Buddhist Priest's Mantle (Kesa)

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Buddhist Priest's Mantle (Kesa)

Japan, early Edo period, 17th century
Costumes
Tie-dyeing (kanako shibori), silk and metallic thread embroidery (shisu) and gold leaf (surihaku) on figured silk satin (rinzu), brocaded silk
Textile: 44 1/2 × 91 in. (113.03 × 231.14 cm) Cover: 62 × 112 × 3 5/8 in. (157.48 × 284.48 × 9.21 cm)
Purchased with funds provided by David G. Booth and Suzanne Deal Booth, and Camilla Chandler Frost through the 2006 Collectors Committee (M.2006.46)
Not currently on public view

Curator Notes

Originally symbolizing the rags worn by the Buddha as a mendicant monk, the kesa (kasaya in Sanskrit) became the standard vestment of Japanese monks, nuns and priests in the sixth century, when Buddhi...
Originally symbolizing the rags worn by the Buddha as a mendicant monk, the kesa (kasaya in Sanskrit) became the standard vestment of Japanese monks, nuns and priests in the sixth century, when Buddhism reached Japan. They are the most significant components of Buddhist clerical ensembles and the most intriguing. As Buddhism expanded into a major religious institution in Japan, the kesa evolved into a sophisticated and often resplendent garment incorporating expensive cloth of silk and gold. Elegantly embellished lengths of fabric from a high-ranking samurai-class woman's robe are preserved in the Edo period (1615-1868) Buddhist Priest's Mantle (kesa). Characteristic of fashionable Keicho-era (1596-1615) style, the dark brown-black-figured silk satin ground dramatically complements the light, decorated areas, which are defined by clusters of tiny tie-dyed circles, delicate motifs rendered in fine silk and metallic thread embroidery, and an overall repeat mist pattern in gold-foil. Extremely expensive even in its day, only a handful of Keicho-style kimono exist in Japanese national museum collections today. The way in which this rare, early 17th-century kimono came to be an integral part of a sacred garment can be explained by the tradition of donating a woman's most beloved kimono (along with prayers for the repose of her soul) to a temple at the time of her death. Her robe would later be taken apart, cut into pieces, and re-sewn into ritual textiles such as altar cloths and banners or religious clothing such as kesa. Simple in its typically rectangular shape, kesa are composed of contrasting pieces of donated cloth sewn together in a pre-determined symbolic layout. This prescribed arrangement of cloth is believed to have evolved from the Buddha instructing a disciple to create a garment based on the orderly rows of planted rice fields. The assembly of a kesa by monk, nun, priest, disciple or layperson is a meditative act of merit.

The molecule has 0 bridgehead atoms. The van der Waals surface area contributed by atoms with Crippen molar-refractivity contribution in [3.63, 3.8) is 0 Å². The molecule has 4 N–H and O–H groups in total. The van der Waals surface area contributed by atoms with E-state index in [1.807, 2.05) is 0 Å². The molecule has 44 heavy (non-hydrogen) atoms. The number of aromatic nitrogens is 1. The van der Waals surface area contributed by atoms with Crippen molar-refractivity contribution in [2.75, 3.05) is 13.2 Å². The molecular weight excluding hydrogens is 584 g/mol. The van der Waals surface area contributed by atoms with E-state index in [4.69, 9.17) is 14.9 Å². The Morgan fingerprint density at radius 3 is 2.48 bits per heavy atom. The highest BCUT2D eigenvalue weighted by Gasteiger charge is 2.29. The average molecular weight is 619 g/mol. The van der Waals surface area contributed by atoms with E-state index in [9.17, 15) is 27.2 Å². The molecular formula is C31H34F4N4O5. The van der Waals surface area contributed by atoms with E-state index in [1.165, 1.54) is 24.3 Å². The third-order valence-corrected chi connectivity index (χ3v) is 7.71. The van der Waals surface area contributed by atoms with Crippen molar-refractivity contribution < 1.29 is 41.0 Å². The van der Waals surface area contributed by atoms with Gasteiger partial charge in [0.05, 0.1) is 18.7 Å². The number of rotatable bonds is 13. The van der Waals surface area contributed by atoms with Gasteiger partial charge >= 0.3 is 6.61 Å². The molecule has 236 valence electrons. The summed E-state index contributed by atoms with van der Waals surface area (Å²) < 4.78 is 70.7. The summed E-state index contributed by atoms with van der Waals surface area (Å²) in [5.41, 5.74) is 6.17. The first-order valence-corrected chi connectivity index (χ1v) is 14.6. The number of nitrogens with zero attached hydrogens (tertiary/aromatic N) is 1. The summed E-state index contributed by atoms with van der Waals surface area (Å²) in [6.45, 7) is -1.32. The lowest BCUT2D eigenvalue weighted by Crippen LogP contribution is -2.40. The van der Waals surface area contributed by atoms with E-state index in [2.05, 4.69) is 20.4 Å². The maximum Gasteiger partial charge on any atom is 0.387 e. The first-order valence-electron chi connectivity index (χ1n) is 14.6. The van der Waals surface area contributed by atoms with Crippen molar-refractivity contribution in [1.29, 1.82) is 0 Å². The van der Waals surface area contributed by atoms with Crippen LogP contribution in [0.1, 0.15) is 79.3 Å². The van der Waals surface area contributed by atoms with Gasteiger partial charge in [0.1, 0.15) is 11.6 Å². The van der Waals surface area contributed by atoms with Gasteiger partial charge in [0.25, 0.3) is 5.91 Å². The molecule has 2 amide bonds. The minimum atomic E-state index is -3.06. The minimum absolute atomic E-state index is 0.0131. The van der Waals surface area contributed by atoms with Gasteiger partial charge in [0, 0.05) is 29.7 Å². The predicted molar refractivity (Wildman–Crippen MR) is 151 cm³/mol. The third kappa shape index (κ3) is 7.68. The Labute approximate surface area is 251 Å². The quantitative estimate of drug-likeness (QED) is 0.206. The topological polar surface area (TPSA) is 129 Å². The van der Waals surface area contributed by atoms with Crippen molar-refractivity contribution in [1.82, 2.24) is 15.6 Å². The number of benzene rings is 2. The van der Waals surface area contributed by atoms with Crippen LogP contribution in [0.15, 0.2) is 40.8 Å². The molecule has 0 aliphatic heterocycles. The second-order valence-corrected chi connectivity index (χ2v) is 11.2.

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Bibliography

  • "2005-2006 Selected Acquisitions." LACMA Insider 4, no.1 (2006): 4-7.